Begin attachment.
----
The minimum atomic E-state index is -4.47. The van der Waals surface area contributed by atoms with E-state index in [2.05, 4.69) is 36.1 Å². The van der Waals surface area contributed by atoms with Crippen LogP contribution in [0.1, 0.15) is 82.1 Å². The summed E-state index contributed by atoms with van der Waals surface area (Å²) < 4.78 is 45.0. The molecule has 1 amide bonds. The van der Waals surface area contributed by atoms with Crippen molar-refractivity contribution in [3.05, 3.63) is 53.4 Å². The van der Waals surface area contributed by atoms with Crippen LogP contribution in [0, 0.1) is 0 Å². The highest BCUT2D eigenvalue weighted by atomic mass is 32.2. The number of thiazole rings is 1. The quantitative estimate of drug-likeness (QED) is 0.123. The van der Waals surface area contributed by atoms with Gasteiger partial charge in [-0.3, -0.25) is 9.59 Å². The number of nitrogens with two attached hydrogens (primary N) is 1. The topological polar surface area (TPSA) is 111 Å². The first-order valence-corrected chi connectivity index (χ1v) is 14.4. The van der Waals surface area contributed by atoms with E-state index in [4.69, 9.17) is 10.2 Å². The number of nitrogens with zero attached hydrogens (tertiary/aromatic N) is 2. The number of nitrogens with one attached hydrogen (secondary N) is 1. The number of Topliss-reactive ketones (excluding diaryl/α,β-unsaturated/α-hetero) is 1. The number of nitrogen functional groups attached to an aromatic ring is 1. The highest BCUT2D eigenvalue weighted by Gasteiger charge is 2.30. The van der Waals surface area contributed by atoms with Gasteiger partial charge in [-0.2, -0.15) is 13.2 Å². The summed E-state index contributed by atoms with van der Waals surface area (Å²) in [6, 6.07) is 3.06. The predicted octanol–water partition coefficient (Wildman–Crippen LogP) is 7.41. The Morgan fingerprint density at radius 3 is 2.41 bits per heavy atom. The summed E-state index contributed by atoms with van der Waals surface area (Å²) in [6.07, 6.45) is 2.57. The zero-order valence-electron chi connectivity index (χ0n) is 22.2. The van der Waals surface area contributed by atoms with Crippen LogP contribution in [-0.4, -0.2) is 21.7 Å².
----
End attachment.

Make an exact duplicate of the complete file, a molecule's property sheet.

The minimum atomic E-state index is -4.47. The van der Waals surface area contributed by atoms with E-state index in [2.05, 4.69) is 36.1 Å². The van der Waals surface area contributed by atoms with Crippen LogP contribution in [0.1, 0.15) is 82.1 Å². The summed E-state index contributed by atoms with van der Waals surface area (Å²) < 4.78 is 45.0. The molecule has 1 amide bonds. The van der Waals surface area contributed by atoms with Crippen molar-refractivity contribution in [3.05, 3.63) is 53.4 Å². The van der Waals surface area contributed by atoms with Crippen LogP contribution in [0, 0.1) is 0 Å². The highest BCUT2D eigenvalue weighted by atomic mass is 32.2. The number of thiazole rings is 1. The quantitative estimate of drug-likeness (QED) is 0.123. The van der Waals surface area contributed by atoms with Gasteiger partial charge in [-0.3, -0.25) is 9.59 Å². The number of nitrogens with two attached hydrogens (primary N) is 1. The topological polar surface area (TPSA) is 111 Å². The first-order valence-corrected chi connectivity index (χ1v) is 14.4. The van der Waals surface area contributed by atoms with E-state index in [4.69, 9.17) is 10.2 Å². The number of nitrogens with zero attached hydrogens (tertiary/aromatic N) is 2. The number of nitrogens with one attached hydrogen (secondary N) is 1. The number of Topliss-reactive ketones (excluding diaryl/α,β-unsaturated/α-hetero) is 1. The number of nitrogen functional groups attached to an aromatic ring is 1. The highest BCUT2D eigenvalue weighted by Gasteiger charge is 2.30. The van der Waals surface area contributed by atoms with Gasteiger partial charge in [-0.2, -0.15) is 13.2 Å². The summed E-state index contributed by atoms with van der Waals surface area (Å²) in [6, 6.07) is 3.06. The predicted octanol–water partition coefficient (Wildman–Crippen LogP) is 7.41. The Morgan fingerprint density at radius 3 is 2.41 bits per heavy atom. The summed E-state index contributed by atoms with van der Waals surface area (Å²) in [6.07, 6.45) is 2.57. The zero-order valence-electron chi connectivity index (χ0n) is 22.2. The van der Waals surface area contributed by atoms with Crippen LogP contribution in [-0.4, -0.2) is 21.7 Å².